The Giraffe radar is part of the British Army Land Environment Air Picture Provision system.(Photo Lockheed Martin)
March 17, 2015 By Andrew Chuter – Defense News
LONDON — Britain has taken a significant step toward updating its air defenses on the Falkland Islands by kick-starting a competition to supply a key element of a new ground-based system.
Defence Ministry officials recently briefed industry on its requirements for a battle management C4I system and have triggered the process toward selecting a contractor to do the work by issuing a pre-qualification questionnaire.
An MoD spokesman declined to confirm the system is destined for the Falkland Islands, saying that commenting on deployment details is "inappropriate" at this time.
Industry sources, though, said the BMC4I system is scheduled to head to the British overseas territory in the South Atlantic, some 300 miles off the coast of Argentina.
Britain and Argentina fought a bloody war over the islands in 1982 and the dispute concerning sovereignty of the territory, known in Buenos Aires as the Malvinas, continues to rumble on diplomatically.
Lockheed Martin, Northrop Grumman and Saab were among the companies known to have attended the February briefing by the British MoD.
The contract comes in what the British call its B1 funding category, which means the value of the BMC4I deal lays somewhere between £100 million (US $147 million) and £250 million.
The command-and-control system will be part of an air defense system that will include a new ground-to-air missile being developed by MBDA and Saab's Giraffe radar, which is already in service with the British military.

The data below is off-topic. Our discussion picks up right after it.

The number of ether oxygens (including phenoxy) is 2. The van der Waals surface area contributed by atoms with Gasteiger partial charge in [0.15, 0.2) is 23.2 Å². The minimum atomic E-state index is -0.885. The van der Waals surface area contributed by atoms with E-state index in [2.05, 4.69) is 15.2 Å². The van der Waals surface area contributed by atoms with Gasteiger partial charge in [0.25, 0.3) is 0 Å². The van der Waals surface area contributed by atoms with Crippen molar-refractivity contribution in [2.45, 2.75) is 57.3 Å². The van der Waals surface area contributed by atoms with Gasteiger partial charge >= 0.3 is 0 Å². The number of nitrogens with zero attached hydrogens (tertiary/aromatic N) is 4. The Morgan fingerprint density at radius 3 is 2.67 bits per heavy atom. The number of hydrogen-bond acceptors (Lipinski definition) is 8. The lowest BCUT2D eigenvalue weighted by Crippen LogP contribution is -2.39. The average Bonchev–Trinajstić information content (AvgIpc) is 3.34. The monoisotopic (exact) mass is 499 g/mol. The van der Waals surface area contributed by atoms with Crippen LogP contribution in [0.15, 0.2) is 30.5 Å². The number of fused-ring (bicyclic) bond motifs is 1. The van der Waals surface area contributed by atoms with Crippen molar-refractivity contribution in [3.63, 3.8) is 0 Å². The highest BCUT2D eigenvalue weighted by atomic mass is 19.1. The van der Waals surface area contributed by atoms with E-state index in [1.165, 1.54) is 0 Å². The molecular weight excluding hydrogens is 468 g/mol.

The MoD spokesman said the BMC4I-based requirement is in the assessment phase with the contract award to go ahead, known here as the main gate decision, by May 2016.
He declined to give an in-service date for the system.
However, the MoD's Contract Bulletin reports that the winning contractor will have to provide five years of initial support in a contract set to end in 2025.
The British Army recently received the last unit of a similar ground-based air defense system from Lockheed Martin, known as Land Environment Air Picture Provision, or LEAPP.
The spokesman said LEAPP hadn't been considered because the new requirement involved additional capabilities.
"The potential threat posed to our forces from air platforms and their munitions has evolved and the system required must interact with the Future Local Area Air Defence System (FLAADS) (Land) and G-AMB radar system, meaning it needs a solution incorporating additional capabilities (like weapon control) for which LEAPP was not designed," he said.
LEAPP achieved full operating capability in December and the spokesman said reliability and functionality of the system is exemplary.
Britain awarded missile-maker MBDA a £228 million contract in December to develop the FLAADS (Land) weapon system.
The new weapon is destined to replace the long-serving Rapier anti-air missile as part of the Falklands ground-based defenses and in other British Army units by 2020.
With an aging Air Force, Argentina poses no threat to the islands, which are guarded by a small force of Royal Air Force Typhoon fighters and ground-based assets.
The Argentineans, though, have been trying, so far without success, to modernize a force that consists of Mirage III, Super Entendard and Nesher combat jets.